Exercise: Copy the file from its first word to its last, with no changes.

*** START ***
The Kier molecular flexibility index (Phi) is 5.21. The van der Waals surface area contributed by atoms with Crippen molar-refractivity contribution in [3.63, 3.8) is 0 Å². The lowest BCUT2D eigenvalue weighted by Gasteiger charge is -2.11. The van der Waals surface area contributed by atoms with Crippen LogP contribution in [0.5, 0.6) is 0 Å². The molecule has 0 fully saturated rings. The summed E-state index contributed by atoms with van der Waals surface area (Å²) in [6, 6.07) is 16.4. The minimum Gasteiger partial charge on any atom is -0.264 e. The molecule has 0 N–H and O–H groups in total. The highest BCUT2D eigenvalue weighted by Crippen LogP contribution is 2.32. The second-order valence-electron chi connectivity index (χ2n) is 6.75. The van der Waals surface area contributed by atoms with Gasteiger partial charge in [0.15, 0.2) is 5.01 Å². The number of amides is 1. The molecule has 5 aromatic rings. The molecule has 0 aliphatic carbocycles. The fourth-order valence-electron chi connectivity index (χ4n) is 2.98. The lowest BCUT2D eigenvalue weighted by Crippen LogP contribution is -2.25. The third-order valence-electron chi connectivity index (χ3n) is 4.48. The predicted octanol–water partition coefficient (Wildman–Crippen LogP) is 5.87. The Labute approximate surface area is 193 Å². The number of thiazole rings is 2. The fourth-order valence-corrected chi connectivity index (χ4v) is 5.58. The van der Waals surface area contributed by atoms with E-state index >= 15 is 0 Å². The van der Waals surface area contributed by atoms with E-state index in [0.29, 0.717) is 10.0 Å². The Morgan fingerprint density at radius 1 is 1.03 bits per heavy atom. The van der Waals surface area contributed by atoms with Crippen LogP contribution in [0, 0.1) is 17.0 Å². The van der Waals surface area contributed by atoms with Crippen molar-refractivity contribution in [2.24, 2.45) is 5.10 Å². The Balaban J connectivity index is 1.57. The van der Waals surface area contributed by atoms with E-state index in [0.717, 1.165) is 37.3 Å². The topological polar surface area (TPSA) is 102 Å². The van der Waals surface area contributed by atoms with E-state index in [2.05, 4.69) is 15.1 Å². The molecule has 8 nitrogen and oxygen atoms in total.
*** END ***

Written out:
The Kier molecular flexibility index (Phi) is 5.21. The van der Waals surface area contributed by atoms with Crippen molar-refractivity contribution in [3.63, 3.8) is 0 Å². The lowest BCUT2D eigenvalue weighted by Gasteiger charge is -2.11. The van der Waals surface area contributed by atoms with Crippen LogP contribution in [0.5, 0.6) is 0 Å². The molecule has 0 fully saturated rings. The summed E-state index contributed by atoms with van der Waals surface area (Å²) in [6, 6.07) is 16.4. The minimum Gasteiger partial charge on any atom is -0.264 e. The molecule has 0 N–H and O–H groups in total. The highest BCUT2D eigenvalue weighted by Crippen LogP contribution is 2.32. The second-order valence-electron chi connectivity index (χ2n) is 6.75. The van der Waals surface area contributed by atoms with Gasteiger partial charge in [0.15, 0.2) is 5.01 Å². The number of amides is 1. The molecule has 5 aromatic rings. The molecule has 0 aliphatic carbocycles. The fourth-order valence-electron chi connectivity index (χ4n) is 2.98. The lowest BCUT2D eigenvalue weighted by Crippen LogP contribution is -2.25. The third-order valence-electron chi connectivity index (χ3n) is 4.48. The predicted octanol–water partition coefficient (Wildman–Crippen LogP) is 5.87. The Labute approximate surface area is 193 Å². The number of thiazole rings is 2. The fourth-order valence-corrected chi connectivity index (χ4v) is 5.58. The van der Waals surface area contributed by atoms with E-state index >= 15 is 0 Å². The van der Waals surface area contributed by atoms with E-state index in [0.29, 0.717) is 10.0 Å². The Morgan fingerprint density at radius 1 is 1.03 bits per heavy atom. The van der Waals surface area contributed by atoms with Crippen LogP contribution in [0, 0.1) is 17.0 Å². The van der Waals surface area contributed by atoms with Crippen molar-refractivity contribution in [2.24, 2.45) is 5.10 Å². The Balaban J connectivity index is 1.57. The van der Waals surface area contributed by atoms with E-state index in [0.717, 1.165) is 37.3 Å². The topological polar surface area (TPSA) is 102 Å². The van der Waals surface area contributed by atoms with E-state index in [2.05, 4.69) is 15.1 Å². The molecule has 8 nitrogen and oxygen atoms in total.